Wide-ranging mental health bill aims to increase access to services in Georgia

Credit: robert.andres@ajc.com

Credit: robert.andres@ajc.com

Georgia’s House Speaker David Ralston rolled out legislation Wednesday that he said will increase access to mental health services and improve the way the issue is addressed in the state.

House Bill 1013 aims to expand Georgians’ access to care, increase the number of mental health professionals in the state, require insurance companies to cover mental health the same way they cover physical health, give first responders help when they’re called into a mental health crisis, and improve data and transparency in the sector.

“Mental health issues touch almost every family in this state,” Ralston said. “Mental health intersects with public safety. It drains our economy of productivity. At its most basic level, it allows hopelessness to win the battle for the future and bring pain to those who are left to suffer the consequences.”

Ralston, a Blue Ridge Republican, was flanked by a bipartisan collection of state representatives, mental health advocates and commissioners from the state’s Insurance, Corrections and Juvenile Justice departments during a press conference announcing the legislation. It’s rare for Ralston, as speaker, to put his name on a bill.

The 74-page measure is the result of recommendations from the Georgia Behavioral Health Reform and Innovation Commission, which developed more than 50 recommendations to change Georgia’s laws. Many of the proposals will require funding, but Ralston said he could not yet say how much it would cost the state.

Gov. Brian Kemp has also put his support behind the legislation.

ExploreBill aims to strengthen mental health care in Georgia

“No matter where we travel across the state, (first lady) Marty (Kemp) and I hear about how the pandemic has further exacerbated these needs, and we are confident that reforms included in this legislative package will create a lasting, positive impact across our state,” Kemp said in a statement.

During a budget presentation to legislators last week, Georgia Department of Behavioral Health and Developmental Disabilities Commissioner Judy Fitzgerald highlighted recent spikes in overdose deaths and suicides in rural parts of the state. The agency is tasked with caring for people with serious and persistent mental illness, issues with substance abuse, and intellectual and developmental disabilities.

From April 2020 to April 2021 there were 2,036 overdose deaths, an increase of 36% from the previous year. Between 2019 and 2020, suicides across the state decreased, but rural suicides rose by about 8%. The agency’s Georgia Crisis and Access Line saw a 24% increase in calls, texts and chats from Georgians looking for someone to talk to.

And as of this month, the agency had lost 1,096 of the 3,837 employees it had two years earlier. That shortfall meant 185 beds at psychiatric hospitals couldn’t be filled because of the lack of staffing, Fitzgerald said.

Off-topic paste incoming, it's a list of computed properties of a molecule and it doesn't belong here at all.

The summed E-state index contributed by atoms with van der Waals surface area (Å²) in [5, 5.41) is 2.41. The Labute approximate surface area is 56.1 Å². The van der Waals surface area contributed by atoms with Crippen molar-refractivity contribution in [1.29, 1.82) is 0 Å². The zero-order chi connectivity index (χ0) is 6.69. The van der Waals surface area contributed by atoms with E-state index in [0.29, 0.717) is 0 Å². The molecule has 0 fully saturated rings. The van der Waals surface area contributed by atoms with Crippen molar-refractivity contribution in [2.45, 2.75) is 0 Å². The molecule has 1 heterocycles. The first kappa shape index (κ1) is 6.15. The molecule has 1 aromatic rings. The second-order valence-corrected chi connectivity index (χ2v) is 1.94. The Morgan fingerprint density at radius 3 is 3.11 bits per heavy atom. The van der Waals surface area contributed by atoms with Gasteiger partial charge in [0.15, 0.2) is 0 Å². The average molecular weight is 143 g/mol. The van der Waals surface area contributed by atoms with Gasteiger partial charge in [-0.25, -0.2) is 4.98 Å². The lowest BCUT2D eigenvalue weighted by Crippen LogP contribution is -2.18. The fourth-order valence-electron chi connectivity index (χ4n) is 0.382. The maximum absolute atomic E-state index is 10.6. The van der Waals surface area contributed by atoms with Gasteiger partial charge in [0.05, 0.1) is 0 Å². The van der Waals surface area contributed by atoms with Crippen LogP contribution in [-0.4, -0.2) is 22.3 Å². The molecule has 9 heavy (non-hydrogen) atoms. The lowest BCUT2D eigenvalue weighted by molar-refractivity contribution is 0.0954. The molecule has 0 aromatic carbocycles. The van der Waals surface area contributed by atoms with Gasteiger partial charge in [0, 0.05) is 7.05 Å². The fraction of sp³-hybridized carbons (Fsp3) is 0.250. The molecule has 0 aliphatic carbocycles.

“There is no issue — and I want to be very clear — there is no issue this session more important to me than this issue,” Ralston said. “I am tired of telling desperate, hurting families that we have no treatment options available in Georgia. I am tired of looking in the faces of mothers who have lost a child because they saw no hope, and I’m tired of seeing the faces of those whose spiral downward has been fed by substance abuse.”

Georgia ranks low nationally on most measurements of mental health treatment while it ranks high in the percentage of residents who face challenges, according to a 2021 report by Mental Health America, a century-old nonprofit advocacy group. It put Georgia dead last for the number of mental health professionals per capita. The American Academy of Child and Adolescent Psychiatry says Georgia has only eight psychiatrists per 100,000 children; the academy suggests a better ratio is 47 per 100,000.

Neil Campbell, executive director of the Georgia Council on Substance Abuse, said while she was pleased with the overall bill, her organization wants to make sure that Ralston’s proposed regulations involving involuntary commitment don’t become misused.

HB 1013 would allow community-based organizations to identify to a probate court people who should be involuntarily committed for mental health care.

“There are people like us who are people in recovery who are closely watching ‘assisted outpatient treatment,’ ” Campbell said. “We’re following that really closely because we want to make sure it doesn’t just widen the net and then get more and more people into the criminal justice system.”

A spokesman with the Treatment Advocacy Center told The Atlanta Journal-Constitution that involuntary commitment is a civil process that has a goal of avoiding putting those with mental health issues in the criminal justice system.